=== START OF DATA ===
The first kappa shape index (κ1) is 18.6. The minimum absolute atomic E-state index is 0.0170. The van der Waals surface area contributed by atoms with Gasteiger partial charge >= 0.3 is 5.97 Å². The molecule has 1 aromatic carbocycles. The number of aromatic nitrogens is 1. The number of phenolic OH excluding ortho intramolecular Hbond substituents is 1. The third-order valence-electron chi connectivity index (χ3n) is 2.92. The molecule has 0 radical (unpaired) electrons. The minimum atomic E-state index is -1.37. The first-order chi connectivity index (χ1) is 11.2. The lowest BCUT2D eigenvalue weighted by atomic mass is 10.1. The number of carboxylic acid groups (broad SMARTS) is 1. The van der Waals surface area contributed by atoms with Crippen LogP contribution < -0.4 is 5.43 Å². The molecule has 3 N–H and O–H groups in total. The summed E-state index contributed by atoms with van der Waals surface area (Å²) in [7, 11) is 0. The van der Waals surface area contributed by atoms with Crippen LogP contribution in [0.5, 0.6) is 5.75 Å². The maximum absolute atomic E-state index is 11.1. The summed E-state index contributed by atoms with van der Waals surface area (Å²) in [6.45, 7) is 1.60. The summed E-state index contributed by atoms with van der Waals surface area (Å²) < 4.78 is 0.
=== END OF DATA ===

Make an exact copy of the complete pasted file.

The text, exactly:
The first kappa shape index (κ1) is 18.6. The minimum absolute atomic E-state index is 0.0170. The van der Waals surface area contributed by atoms with Gasteiger partial charge >= 0.3 is 5.97 Å². The molecule has 1 aromatic carbocycles. The number of aromatic nitrogens is 1. The number of phenolic OH excluding ortho intramolecular Hbond substituents is 1. The third-order valence-electron chi connectivity index (χ3n) is 2.92. The molecule has 0 radical (unpaired) electrons. The minimum atomic E-state index is -1.37. The first-order chi connectivity index (χ1) is 11.2. The lowest BCUT2D eigenvalue weighted by atomic mass is 10.1. The number of carboxylic acid groups (broad SMARTS) is 1. The van der Waals surface area contributed by atoms with Crippen LogP contribution < -0.4 is 5.43 Å². The molecule has 3 N–H and O–H groups in total. The summed E-state index contributed by atoms with van der Waals surface area (Å²) in [7, 11) is 0. The van der Waals surface area contributed by atoms with Crippen LogP contribution in [0.5, 0.6) is 5.75 Å². The maximum absolute atomic E-state index is 11.1. The summed E-state index contributed by atoms with van der Waals surface area (Å²) in [6.45, 7) is 1.60. The summed E-state index contributed by atoms with van der Waals surface area (Å²) < 4.78 is 0.